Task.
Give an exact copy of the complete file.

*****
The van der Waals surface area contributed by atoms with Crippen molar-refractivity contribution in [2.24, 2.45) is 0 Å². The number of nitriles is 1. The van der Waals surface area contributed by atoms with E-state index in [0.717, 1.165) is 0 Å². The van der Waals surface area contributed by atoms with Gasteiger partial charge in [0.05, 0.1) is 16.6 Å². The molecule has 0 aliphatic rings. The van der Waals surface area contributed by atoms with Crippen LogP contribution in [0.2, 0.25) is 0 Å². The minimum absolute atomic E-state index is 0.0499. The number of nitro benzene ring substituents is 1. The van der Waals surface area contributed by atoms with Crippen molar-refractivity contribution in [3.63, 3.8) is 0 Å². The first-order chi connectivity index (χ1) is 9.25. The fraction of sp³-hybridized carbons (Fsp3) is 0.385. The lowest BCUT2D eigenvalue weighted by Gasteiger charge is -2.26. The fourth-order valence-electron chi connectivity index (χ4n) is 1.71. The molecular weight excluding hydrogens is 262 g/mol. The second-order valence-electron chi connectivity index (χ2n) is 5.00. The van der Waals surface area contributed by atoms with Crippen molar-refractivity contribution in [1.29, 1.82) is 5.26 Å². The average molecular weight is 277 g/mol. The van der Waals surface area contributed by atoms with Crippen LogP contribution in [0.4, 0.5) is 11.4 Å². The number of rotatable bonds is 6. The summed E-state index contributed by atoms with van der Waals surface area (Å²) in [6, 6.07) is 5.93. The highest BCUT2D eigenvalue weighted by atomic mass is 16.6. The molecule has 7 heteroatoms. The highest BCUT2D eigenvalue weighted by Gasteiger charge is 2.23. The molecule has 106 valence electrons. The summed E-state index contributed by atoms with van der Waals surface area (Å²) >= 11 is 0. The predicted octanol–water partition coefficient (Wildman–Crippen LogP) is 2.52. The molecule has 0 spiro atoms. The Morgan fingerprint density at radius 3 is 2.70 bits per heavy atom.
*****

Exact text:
The van der Waals surface area contributed by atoms with Crippen molar-refractivity contribution in [2.24, 2.45) is 0 Å². The number of nitriles is 1. The van der Waals surface area contributed by atoms with E-state index in [0.717, 1.165) is 0 Å². The van der Waals surface area contributed by atoms with Gasteiger partial charge in [0.05, 0.1) is 16.6 Å². The molecule has 0 aliphatic rings. The van der Waals surface area contributed by atoms with Crippen LogP contribution in [0.2, 0.25) is 0 Å². The minimum absolute atomic E-state index is 0.0499. The number of nitro benzene ring substituents is 1. The van der Waals surface area contributed by atoms with Crippen molar-refractivity contribution in [3.63, 3.8) is 0 Å². The first-order chi connectivity index (χ1) is 9.25. The fraction of sp³-hybridized carbons (Fsp3) is 0.385. The lowest BCUT2D eigenvalue weighted by Gasteiger charge is -2.26. The fourth-order valence-electron chi connectivity index (χ4n) is 1.71. The molecular weight excluding hydrogens is 262 g/mol. The second-order valence-electron chi connectivity index (χ2n) is 5.00. The van der Waals surface area contributed by atoms with Crippen molar-refractivity contribution in [1.29, 1.82) is 5.26 Å². The average molecular weight is 277 g/mol. The van der Waals surface area contributed by atoms with Crippen LogP contribution in [0.4, 0.5) is 11.4 Å². The number of rotatable bonds is 6. The summed E-state index contributed by atoms with van der Waals surface area (Å²) in [6, 6.07) is 5.93. The highest BCUT2D eigenvalue weighted by atomic mass is 16.6. The molecule has 7 heteroatoms. The highest BCUT2D eigenvalue weighted by Gasteiger charge is 2.23. The molecule has 106 valence electrons. The summed E-state index contributed by atoms with van der Waals surface area (Å²) >= 11 is 0. The predicted octanol–water partition coefficient (Wildman–Crippen LogP) is 2.52. The molecule has 0 spiro atoms. The Morgan fingerprint density at radius 3 is 2.70 bits per heavy atom.